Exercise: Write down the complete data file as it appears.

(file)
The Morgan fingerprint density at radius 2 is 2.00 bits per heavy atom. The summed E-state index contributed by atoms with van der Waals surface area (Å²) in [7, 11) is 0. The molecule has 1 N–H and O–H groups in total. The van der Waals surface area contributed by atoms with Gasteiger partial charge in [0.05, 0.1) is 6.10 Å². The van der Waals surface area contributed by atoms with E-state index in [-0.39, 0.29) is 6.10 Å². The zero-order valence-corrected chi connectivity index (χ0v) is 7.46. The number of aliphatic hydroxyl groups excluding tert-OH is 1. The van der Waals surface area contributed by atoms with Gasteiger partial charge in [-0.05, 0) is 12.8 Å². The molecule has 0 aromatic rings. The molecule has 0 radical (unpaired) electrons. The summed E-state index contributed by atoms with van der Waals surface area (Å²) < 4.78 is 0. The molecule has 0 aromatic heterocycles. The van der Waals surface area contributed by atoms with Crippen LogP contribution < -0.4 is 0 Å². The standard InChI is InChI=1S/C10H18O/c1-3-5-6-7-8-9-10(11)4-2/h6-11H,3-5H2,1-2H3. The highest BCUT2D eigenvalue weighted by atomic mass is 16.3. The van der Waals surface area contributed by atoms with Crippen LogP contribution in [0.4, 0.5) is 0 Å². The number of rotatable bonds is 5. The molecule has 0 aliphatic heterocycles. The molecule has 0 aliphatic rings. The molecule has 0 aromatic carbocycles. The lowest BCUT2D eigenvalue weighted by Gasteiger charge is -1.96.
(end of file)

The Morgan fingerprint density at radius 2 is 2.00 bits per heavy atom. The summed E-state index contributed by atoms with van der Waals surface area (Å²) in [7, 11) is 0. The molecule has 1 N–H and O–H groups in total. The van der Waals surface area contributed by atoms with Gasteiger partial charge in [0.05, 0.1) is 6.10 Å². The van der Waals surface area contributed by atoms with E-state index in [-0.39, 0.29) is 6.10 Å². The zero-order valence-corrected chi connectivity index (χ0v) is 7.46. The number of aliphatic hydroxyl groups excluding tert-OH is 1. The van der Waals surface area contributed by atoms with Gasteiger partial charge in [-0.05, 0) is 12.8 Å². The molecule has 0 aromatic rings. The molecule has 0 radical (unpaired) electrons. The summed E-state index contributed by atoms with van der Waals surface area (Å²) < 4.78 is 0. The molecule has 0 aromatic heterocycles. The van der Waals surface area contributed by atoms with Crippen LogP contribution < -0.4 is 0 Å². The standard InChI is InChI=1S/C10H18O/c1-3-5-6-7-8-9-10(11)4-2/h6-11H,3-5H2,1-2H3. The highest BCUT2D eigenvalue weighted by atomic mass is 16.3. The van der Waals surface area contributed by atoms with Crippen LogP contribution in [0.4, 0.5) is 0 Å². The number of rotatable bonds is 5. The molecule has 0 aliphatic heterocycles. The molecule has 0 aliphatic rings. The molecule has 0 aromatic carbocycles. The lowest BCUT2D eigenvalue weighted by Gasteiger charge is -1.96.